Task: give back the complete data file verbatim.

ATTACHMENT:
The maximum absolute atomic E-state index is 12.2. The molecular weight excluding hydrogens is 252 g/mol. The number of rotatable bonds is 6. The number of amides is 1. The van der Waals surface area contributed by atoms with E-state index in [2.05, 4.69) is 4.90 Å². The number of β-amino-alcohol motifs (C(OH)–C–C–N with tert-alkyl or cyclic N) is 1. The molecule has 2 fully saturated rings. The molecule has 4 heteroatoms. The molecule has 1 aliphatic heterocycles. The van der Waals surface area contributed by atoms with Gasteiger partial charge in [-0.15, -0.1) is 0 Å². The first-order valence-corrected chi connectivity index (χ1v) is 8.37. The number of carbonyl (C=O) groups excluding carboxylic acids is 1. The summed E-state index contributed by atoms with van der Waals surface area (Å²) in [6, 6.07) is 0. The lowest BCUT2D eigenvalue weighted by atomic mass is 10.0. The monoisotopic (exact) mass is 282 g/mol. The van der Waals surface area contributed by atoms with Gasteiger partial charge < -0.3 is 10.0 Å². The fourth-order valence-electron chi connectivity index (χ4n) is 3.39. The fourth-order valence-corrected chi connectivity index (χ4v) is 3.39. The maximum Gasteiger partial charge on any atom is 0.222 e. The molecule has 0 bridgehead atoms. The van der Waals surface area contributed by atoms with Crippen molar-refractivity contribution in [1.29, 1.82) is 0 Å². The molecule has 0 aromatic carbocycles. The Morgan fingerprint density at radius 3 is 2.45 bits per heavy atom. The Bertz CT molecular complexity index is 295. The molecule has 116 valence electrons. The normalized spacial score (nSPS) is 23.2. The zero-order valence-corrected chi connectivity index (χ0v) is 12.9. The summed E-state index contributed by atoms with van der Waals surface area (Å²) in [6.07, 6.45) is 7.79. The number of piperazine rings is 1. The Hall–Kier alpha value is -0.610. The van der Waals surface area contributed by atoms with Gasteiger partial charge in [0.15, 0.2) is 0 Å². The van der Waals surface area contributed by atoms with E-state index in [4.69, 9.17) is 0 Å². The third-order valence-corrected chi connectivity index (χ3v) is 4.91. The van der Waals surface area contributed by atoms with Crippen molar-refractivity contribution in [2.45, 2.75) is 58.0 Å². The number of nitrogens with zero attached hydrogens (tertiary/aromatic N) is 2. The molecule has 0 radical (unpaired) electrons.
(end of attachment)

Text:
The maximum absolute atomic E-state index is 12.2. The molecular weight excluding hydrogens is 252 g/mol. The number of rotatable bonds is 6. The number of amides is 1. The van der Waals surface area contributed by atoms with E-state index in [2.05, 4.69) is 4.90 Å². The number of β-amino-alcohol motifs (C(OH)–C–C–N with tert-alkyl or cyclic N) is 1. The molecule has 2 fully saturated rings. The molecule has 4 heteroatoms. The molecule has 1 aliphatic heterocycles. The van der Waals surface area contributed by atoms with Gasteiger partial charge in [-0.15, -0.1) is 0 Å². The first-order valence-corrected chi connectivity index (χ1v) is 8.37. The number of carbonyl (C=O) groups excluding carboxylic acids is 1. The summed E-state index contributed by atoms with van der Waals surface area (Å²) in [6, 6.07) is 0. The lowest BCUT2D eigenvalue weighted by atomic mass is 10.0. The monoisotopic (exact) mass is 282 g/mol. The van der Waals surface area contributed by atoms with Gasteiger partial charge < -0.3 is 10.0 Å². The fourth-order valence-electron chi connectivity index (χ4n) is 3.39. The fourth-order valence-corrected chi connectivity index (χ4v) is 3.39. The maximum Gasteiger partial charge on any atom is 0.222 e. The molecule has 0 bridgehead atoms. The van der Waals surface area contributed by atoms with Crippen molar-refractivity contribution in [1.29, 1.82) is 0 Å². The molecule has 0 aromatic carbocycles. The Morgan fingerprint density at radius 3 is 2.45 bits per heavy atom. The Bertz CT molecular complexity index is 295. The molecule has 116 valence electrons. The normalized spacial score (nSPS) is 23.2. The zero-order valence-corrected chi connectivity index (χ0v) is 12.9. The summed E-state index contributed by atoms with van der Waals surface area (Å²) in [6.07, 6.45) is 7.79. The number of piperazine rings is 1. The Hall–Kier alpha value is -0.610. The van der Waals surface area contributed by atoms with Gasteiger partial charge in [0.15, 0.2) is 0 Å². The van der Waals surface area contributed by atoms with E-state index in [4.69, 9.17) is 0 Å². The third-order valence-corrected chi connectivity index (χ3v) is 4.91. The van der Waals surface area contributed by atoms with Crippen molar-refractivity contribution in [2.45, 2.75) is 58.0 Å². The number of nitrogens with zero attached hydrogens (tertiary/aromatic N) is 2. The molecule has 0 radical (unpaired) electrons.